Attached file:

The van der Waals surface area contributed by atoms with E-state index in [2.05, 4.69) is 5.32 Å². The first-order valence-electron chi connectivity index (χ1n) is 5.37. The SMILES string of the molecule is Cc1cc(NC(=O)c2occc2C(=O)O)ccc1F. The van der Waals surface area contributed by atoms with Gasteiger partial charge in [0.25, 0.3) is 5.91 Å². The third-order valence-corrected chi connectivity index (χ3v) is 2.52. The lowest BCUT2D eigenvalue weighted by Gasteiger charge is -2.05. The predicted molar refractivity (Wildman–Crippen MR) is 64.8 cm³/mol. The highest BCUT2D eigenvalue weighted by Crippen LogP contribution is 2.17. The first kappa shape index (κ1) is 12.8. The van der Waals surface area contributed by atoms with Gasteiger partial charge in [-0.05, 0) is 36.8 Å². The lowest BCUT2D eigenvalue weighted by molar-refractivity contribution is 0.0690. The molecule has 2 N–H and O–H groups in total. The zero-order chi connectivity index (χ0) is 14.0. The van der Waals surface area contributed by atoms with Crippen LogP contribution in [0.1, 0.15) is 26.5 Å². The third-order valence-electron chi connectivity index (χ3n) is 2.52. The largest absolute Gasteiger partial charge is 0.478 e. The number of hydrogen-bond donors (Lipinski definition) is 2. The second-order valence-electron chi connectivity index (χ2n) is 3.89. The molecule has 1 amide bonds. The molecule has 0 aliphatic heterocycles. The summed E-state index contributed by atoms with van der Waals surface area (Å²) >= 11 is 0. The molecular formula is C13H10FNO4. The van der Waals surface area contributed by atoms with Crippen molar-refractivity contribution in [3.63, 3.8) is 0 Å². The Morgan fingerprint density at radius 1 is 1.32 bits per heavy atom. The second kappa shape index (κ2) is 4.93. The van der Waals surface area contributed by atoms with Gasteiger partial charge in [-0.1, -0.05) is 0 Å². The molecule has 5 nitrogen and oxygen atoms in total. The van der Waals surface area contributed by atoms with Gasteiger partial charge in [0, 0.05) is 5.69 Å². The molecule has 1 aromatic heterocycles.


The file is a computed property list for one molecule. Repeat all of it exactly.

The van der Waals surface area contributed by atoms with E-state index in [2.05, 4.69) is 5.32 Å². The first-order valence-electron chi connectivity index (χ1n) is 5.37. The SMILES string of the molecule is Cc1cc(NC(=O)c2occc2C(=O)O)ccc1F. The van der Waals surface area contributed by atoms with Gasteiger partial charge in [0.25, 0.3) is 5.91 Å². The third-order valence-corrected chi connectivity index (χ3v) is 2.52. The lowest BCUT2D eigenvalue weighted by Gasteiger charge is -2.05. The predicted molar refractivity (Wildman–Crippen MR) is 64.8 cm³/mol. The highest BCUT2D eigenvalue weighted by Crippen LogP contribution is 2.17. The first kappa shape index (κ1) is 12.8. The van der Waals surface area contributed by atoms with Gasteiger partial charge in [-0.05, 0) is 36.8 Å². The lowest BCUT2D eigenvalue weighted by molar-refractivity contribution is 0.0690. The molecule has 2 N–H and O–H groups in total. The zero-order chi connectivity index (χ0) is 14.0. The van der Waals surface area contributed by atoms with Crippen LogP contribution in [0.1, 0.15) is 26.5 Å². The third-order valence-electron chi connectivity index (χ3n) is 2.52. The largest absolute Gasteiger partial charge is 0.478 e. The number of hydrogen-bond donors (Lipinski definition) is 2. The second-order valence-electron chi connectivity index (χ2n) is 3.89. The molecule has 1 amide bonds. The molecule has 0 aliphatic heterocycles. The summed E-state index contributed by atoms with van der Waals surface area (Å²) >= 11 is 0. The molecular formula is C13H10FNO4. The van der Waals surface area contributed by atoms with Crippen molar-refractivity contribution in [3.63, 3.8) is 0 Å². The Morgan fingerprint density at radius 1 is 1.32 bits per heavy atom. The second kappa shape index (κ2) is 4.93. The van der Waals surface area contributed by atoms with Gasteiger partial charge in [-0.1, -0.05) is 0 Å². The molecule has 5 nitrogen and oxygen atoms in total. The van der Waals surface area contributed by atoms with Gasteiger partial charge in [0, 0.05) is 5.69 Å². The molecule has 1 aromatic heterocycles.